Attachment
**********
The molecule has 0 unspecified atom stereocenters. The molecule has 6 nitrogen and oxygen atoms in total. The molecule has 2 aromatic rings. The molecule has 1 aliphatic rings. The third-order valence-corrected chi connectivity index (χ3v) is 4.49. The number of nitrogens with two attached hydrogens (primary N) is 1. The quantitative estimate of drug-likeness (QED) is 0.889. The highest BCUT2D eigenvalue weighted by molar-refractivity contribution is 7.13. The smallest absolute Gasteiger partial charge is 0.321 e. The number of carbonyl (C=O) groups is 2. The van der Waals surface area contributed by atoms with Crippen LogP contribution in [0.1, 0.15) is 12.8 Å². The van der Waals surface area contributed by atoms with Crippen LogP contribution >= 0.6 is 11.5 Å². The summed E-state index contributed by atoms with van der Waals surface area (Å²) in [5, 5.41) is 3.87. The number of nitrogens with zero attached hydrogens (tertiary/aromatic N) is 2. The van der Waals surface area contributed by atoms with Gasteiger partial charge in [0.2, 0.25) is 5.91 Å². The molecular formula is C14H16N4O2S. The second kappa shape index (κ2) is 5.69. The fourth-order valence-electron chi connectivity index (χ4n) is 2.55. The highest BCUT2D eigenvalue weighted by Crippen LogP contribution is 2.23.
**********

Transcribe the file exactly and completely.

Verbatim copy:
The molecule has 0 unspecified atom stereocenters. The molecule has 6 nitrogen and oxygen atoms in total. The molecule has 2 aromatic rings. The molecule has 1 aliphatic rings. The third-order valence-corrected chi connectivity index (χ3v) is 4.49. The number of nitrogens with two attached hydrogens (primary N) is 1. The quantitative estimate of drug-likeness (QED) is 0.889. The highest BCUT2D eigenvalue weighted by molar-refractivity contribution is 7.13. The smallest absolute Gasteiger partial charge is 0.321 e. The number of carbonyl (C=O) groups is 2. The van der Waals surface area contributed by atoms with Crippen LogP contribution in [0.1, 0.15) is 12.8 Å². The van der Waals surface area contributed by atoms with Crippen LogP contribution >= 0.6 is 11.5 Å². The summed E-state index contributed by atoms with van der Waals surface area (Å²) in [5, 5.41) is 3.87. The number of nitrogens with zero attached hydrogens (tertiary/aromatic N) is 2. The van der Waals surface area contributed by atoms with Gasteiger partial charge in [0.2, 0.25) is 5.91 Å². The molecular formula is C14H16N4O2S. The second kappa shape index (κ2) is 5.69. The fourth-order valence-electron chi connectivity index (χ4n) is 2.55. The highest BCUT2D eigenvalue weighted by Crippen LogP contribution is 2.23.